|My son Colin near Varadero - beside a Chevrolet|
|Taxi on the waterfront in Havana - the Malecón|
Clearly, it's going to be quite a while before a vibrant market of new-car sales is established in Cuba. Incomes will have to rise dramatically before the average consumer can even think of acquiring a modern car - even then, only a second-hand auto would be within the realm of possibility. The old Yank Tanks are probably still going to be around for quite a while - despite the hopes and ambitions of the Cuban people.
|An English car - a Morris Minor|
|Another classic English car in Havana - an Austin Healey|
Lovers of the classic American cars of the '40s and '50s would have a field day walking around in Havana. There is a large variety of makes and models on the streets. Many of them are battered and bruised; but there are also some that are so well-maintained that they look to be in pristine condition.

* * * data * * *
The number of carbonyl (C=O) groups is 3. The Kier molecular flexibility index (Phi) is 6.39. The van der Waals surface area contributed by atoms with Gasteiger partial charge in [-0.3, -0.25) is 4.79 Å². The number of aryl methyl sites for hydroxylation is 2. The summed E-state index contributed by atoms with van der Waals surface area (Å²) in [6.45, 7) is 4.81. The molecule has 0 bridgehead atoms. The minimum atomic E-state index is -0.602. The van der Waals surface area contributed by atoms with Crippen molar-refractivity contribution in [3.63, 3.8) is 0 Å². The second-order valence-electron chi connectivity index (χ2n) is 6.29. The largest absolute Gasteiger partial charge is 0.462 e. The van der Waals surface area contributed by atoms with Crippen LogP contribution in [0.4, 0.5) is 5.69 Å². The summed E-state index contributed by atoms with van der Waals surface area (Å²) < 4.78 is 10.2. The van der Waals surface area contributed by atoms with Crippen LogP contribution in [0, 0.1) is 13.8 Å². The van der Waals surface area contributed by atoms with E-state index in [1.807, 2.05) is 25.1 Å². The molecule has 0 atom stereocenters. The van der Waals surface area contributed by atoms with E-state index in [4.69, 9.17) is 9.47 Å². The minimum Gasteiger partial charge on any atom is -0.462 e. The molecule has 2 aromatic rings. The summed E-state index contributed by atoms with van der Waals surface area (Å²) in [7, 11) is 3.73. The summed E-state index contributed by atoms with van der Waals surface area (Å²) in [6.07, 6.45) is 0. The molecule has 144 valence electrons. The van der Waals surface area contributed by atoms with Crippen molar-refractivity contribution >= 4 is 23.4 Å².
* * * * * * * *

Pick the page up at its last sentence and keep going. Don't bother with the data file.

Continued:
|An overloaded Mercedes on the road near Jibicoa|
|Over the hill near Jibicoa|
And when you're out in the rural areas, you'll often be surprised to come upon a beautiful specimen - in vibrant colours and wonderful condition. It's a car-lover's dream. You feel like you're in a time-warp, or that you've strayed into the location-shooting for a Hollywood movie. In some ways, it is a time-warp - an artificial situation created by the long-frozen relationship between this Caribbean nation and its American neighbour. But, fortunately, the slow thaw continues.
|On the road near Jibicoa|
|Doing wedding duty in Havana|
Photographs © Clive W. Baugh
(using a Nikon D7000 with a Nikkor 18-105 mm zoom lens)
|Private taxis at Cameleon resort in Jibicoa|